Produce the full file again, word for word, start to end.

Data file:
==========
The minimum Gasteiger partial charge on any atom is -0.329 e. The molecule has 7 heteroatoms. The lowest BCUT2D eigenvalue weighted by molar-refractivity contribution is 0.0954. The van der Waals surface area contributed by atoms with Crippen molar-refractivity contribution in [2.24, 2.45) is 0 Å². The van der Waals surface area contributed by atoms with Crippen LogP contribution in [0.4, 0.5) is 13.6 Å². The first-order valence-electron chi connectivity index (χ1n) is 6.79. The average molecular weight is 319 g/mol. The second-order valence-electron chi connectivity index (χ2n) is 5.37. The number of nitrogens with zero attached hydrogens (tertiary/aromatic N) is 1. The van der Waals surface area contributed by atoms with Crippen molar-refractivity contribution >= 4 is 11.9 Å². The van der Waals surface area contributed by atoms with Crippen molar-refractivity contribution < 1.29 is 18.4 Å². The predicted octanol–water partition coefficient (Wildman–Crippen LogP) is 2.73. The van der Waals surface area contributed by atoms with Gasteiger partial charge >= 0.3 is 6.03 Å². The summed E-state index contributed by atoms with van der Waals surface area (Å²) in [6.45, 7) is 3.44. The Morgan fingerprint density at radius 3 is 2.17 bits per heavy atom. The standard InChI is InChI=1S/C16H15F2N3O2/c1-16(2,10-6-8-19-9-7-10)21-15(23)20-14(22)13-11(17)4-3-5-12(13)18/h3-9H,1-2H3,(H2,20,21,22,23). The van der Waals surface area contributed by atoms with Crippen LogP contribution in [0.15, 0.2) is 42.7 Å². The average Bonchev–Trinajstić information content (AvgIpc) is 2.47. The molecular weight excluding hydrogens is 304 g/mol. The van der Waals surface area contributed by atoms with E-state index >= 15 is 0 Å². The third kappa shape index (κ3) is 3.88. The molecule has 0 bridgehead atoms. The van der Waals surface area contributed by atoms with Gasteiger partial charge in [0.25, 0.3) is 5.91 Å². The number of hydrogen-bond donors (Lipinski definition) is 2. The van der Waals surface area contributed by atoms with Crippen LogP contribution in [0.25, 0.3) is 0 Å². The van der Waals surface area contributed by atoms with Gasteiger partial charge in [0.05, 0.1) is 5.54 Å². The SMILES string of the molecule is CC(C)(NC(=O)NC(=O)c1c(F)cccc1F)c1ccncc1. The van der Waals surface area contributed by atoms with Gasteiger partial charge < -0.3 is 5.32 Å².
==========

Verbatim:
The minimum Gasteiger partial charge on any atom is -0.329 e. The molecule has 7 heteroatoms. The lowest BCUT2D eigenvalue weighted by molar-refractivity contribution is 0.0954. The van der Waals surface area contributed by atoms with Crippen molar-refractivity contribution in [2.24, 2.45) is 0 Å². The van der Waals surface area contributed by atoms with Crippen LogP contribution in [0.4, 0.5) is 13.6 Å². The first-order valence-electron chi connectivity index (χ1n) is 6.79. The average molecular weight is 319 g/mol. The second-order valence-electron chi connectivity index (χ2n) is 5.37. The number of nitrogens with zero attached hydrogens (tertiary/aromatic N) is 1. The van der Waals surface area contributed by atoms with Crippen molar-refractivity contribution >= 4 is 11.9 Å². The van der Waals surface area contributed by atoms with Crippen molar-refractivity contribution < 1.29 is 18.4 Å². The predicted octanol–water partition coefficient (Wildman–Crippen LogP) is 2.73. The van der Waals surface area contributed by atoms with Gasteiger partial charge >= 0.3 is 6.03 Å². The summed E-state index contributed by atoms with van der Waals surface area (Å²) in [6.45, 7) is 3.44. The Morgan fingerprint density at radius 3 is 2.17 bits per heavy atom. The standard InChI is InChI=1S/C16H15F2N3O2/c1-16(2,10-6-8-19-9-7-10)21-15(23)20-14(22)13-11(17)4-3-5-12(13)18/h3-9H,1-2H3,(H2,20,21,22,23). The van der Waals surface area contributed by atoms with Crippen LogP contribution in [0.15, 0.2) is 42.7 Å². The average Bonchev–Trinajstić information content (AvgIpc) is 2.47. The molecular weight excluding hydrogens is 304 g/mol. The van der Waals surface area contributed by atoms with E-state index >= 15 is 0 Å². The third kappa shape index (κ3) is 3.88. The molecule has 0 bridgehead atoms. The van der Waals surface area contributed by atoms with Gasteiger partial charge in [0.25, 0.3) is 5.91 Å². The number of hydrogen-bond donors (Lipinski definition) is 2. The van der Waals surface area contributed by atoms with Crippen LogP contribution in [0.25, 0.3) is 0 Å². The van der Waals surface area contributed by atoms with Gasteiger partial charge in [0.05, 0.1) is 5.54 Å². The SMILES string of the molecule is CC(C)(NC(=O)NC(=O)c1c(F)cccc1F)c1ccncc1. The van der Waals surface area contributed by atoms with Gasteiger partial charge < -0.3 is 5.32 Å².